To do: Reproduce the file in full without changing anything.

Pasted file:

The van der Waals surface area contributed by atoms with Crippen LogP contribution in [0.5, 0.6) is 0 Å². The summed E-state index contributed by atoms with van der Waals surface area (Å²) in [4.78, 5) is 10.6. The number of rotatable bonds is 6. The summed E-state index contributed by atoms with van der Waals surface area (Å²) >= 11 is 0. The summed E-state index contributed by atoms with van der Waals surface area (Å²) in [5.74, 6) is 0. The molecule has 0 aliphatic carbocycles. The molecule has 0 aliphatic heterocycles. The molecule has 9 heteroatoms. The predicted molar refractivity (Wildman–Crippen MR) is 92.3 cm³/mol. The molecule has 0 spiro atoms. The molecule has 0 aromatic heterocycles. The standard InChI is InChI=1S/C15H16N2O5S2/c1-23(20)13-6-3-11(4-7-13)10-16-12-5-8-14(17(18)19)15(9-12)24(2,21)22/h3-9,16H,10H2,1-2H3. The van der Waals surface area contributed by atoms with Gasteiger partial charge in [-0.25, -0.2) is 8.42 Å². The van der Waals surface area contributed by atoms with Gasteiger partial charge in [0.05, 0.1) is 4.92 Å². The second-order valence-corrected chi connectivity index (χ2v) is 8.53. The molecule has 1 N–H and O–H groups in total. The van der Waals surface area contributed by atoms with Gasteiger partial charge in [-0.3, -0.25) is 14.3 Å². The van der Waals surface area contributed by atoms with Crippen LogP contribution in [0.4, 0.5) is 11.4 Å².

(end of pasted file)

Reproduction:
The van der Waals surface area contributed by atoms with Crippen LogP contribution in [0.5, 0.6) is 0 Å². The summed E-state index contributed by atoms with van der Waals surface area (Å²) in [4.78, 5) is 10.6. The number of rotatable bonds is 6. The summed E-state index contributed by atoms with van der Waals surface area (Å²) >= 11 is 0. The summed E-state index contributed by atoms with van der Waals surface area (Å²) in [5.74, 6) is 0. The molecule has 0 aliphatic carbocycles. The molecule has 0 aliphatic heterocycles. The molecule has 9 heteroatoms. The predicted molar refractivity (Wildman–Crippen MR) is 92.3 cm³/mol. The molecule has 0 spiro atoms. The molecule has 0 aromatic heterocycles. The standard InChI is InChI=1S/C15H16N2O5S2/c1-23(20)13-6-3-11(4-7-13)10-16-12-5-8-14(17(18)19)15(9-12)24(2,21)22/h3-9,16H,10H2,1-2H3. The van der Waals surface area contributed by atoms with Gasteiger partial charge in [-0.25, -0.2) is 8.42 Å². The van der Waals surface area contributed by atoms with Gasteiger partial charge in [0.05, 0.1) is 4.92 Å². The second-order valence-corrected chi connectivity index (χ2v) is 8.53. The molecule has 1 N–H and O–H groups in total. The van der Waals surface area contributed by atoms with Gasteiger partial charge in [-0.3, -0.25) is 14.3 Å². The van der Waals surface area contributed by atoms with Crippen LogP contribution in [0.4, 0.5) is 11.4 Å².